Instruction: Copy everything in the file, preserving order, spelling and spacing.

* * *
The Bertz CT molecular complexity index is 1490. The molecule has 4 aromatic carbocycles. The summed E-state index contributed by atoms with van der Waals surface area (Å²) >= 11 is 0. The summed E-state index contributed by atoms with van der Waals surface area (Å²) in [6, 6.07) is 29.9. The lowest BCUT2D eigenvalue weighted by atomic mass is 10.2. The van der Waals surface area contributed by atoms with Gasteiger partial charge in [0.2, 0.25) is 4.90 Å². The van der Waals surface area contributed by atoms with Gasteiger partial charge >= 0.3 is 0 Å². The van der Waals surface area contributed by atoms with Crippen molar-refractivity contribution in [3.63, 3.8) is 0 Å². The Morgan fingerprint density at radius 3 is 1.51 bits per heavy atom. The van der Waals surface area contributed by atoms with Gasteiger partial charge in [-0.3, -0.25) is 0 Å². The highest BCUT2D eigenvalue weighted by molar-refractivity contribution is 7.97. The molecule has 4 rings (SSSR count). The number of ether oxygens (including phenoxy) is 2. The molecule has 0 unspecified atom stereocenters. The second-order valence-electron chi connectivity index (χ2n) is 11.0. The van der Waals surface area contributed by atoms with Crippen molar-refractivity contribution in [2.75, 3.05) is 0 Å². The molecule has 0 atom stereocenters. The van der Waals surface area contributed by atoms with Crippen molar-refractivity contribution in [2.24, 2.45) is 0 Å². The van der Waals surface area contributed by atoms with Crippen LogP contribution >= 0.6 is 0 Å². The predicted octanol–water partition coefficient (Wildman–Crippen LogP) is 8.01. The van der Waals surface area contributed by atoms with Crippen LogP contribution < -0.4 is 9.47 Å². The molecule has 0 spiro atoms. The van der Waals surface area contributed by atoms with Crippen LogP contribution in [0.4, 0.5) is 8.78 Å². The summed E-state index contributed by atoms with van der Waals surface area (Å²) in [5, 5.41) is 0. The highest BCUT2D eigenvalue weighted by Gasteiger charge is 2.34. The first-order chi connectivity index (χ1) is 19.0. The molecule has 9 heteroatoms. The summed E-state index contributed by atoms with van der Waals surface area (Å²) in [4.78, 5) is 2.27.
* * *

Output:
The Bertz CT molecular complexity index is 1490. The molecule has 4 aromatic carbocycles. The summed E-state index contributed by atoms with van der Waals surface area (Å²) >= 11 is 0. The summed E-state index contributed by atoms with van der Waals surface area (Å²) in [6, 6.07) is 29.9. The lowest BCUT2D eigenvalue weighted by atomic mass is 10.2. The van der Waals surface area contributed by atoms with Gasteiger partial charge in [0.2, 0.25) is 4.90 Å². The van der Waals surface area contributed by atoms with Gasteiger partial charge >= 0.3 is 0 Å². The van der Waals surface area contributed by atoms with Crippen molar-refractivity contribution in [3.63, 3.8) is 0 Å². The Morgan fingerprint density at radius 3 is 1.51 bits per heavy atom. The van der Waals surface area contributed by atoms with Gasteiger partial charge in [-0.3, -0.25) is 0 Å². The highest BCUT2D eigenvalue weighted by molar-refractivity contribution is 7.97. The molecule has 4 rings (SSSR count). The number of ether oxygens (including phenoxy) is 2. The molecule has 0 unspecified atom stereocenters. The second-order valence-electron chi connectivity index (χ2n) is 11.0. The van der Waals surface area contributed by atoms with Crippen molar-refractivity contribution in [2.75, 3.05) is 0 Å². The molecule has 0 atom stereocenters. The van der Waals surface area contributed by atoms with Crippen molar-refractivity contribution in [2.24, 2.45) is 0 Å². The van der Waals surface area contributed by atoms with Crippen LogP contribution >= 0.6 is 0 Å². The predicted octanol–water partition coefficient (Wildman–Crippen LogP) is 8.01. The van der Waals surface area contributed by atoms with Crippen LogP contribution < -0.4 is 9.47 Å². The molecule has 0 spiro atoms. The van der Waals surface area contributed by atoms with Crippen LogP contribution in [0.4, 0.5) is 8.78 Å². The summed E-state index contributed by atoms with van der Waals surface area (Å²) in [5, 5.41) is 0. The highest BCUT2D eigenvalue weighted by Gasteiger charge is 2.34. The first-order chi connectivity index (χ1) is 19.0. The molecule has 9 heteroatoms. The summed E-state index contributed by atoms with van der Waals surface area (Å²) in [4.78, 5) is 2.27.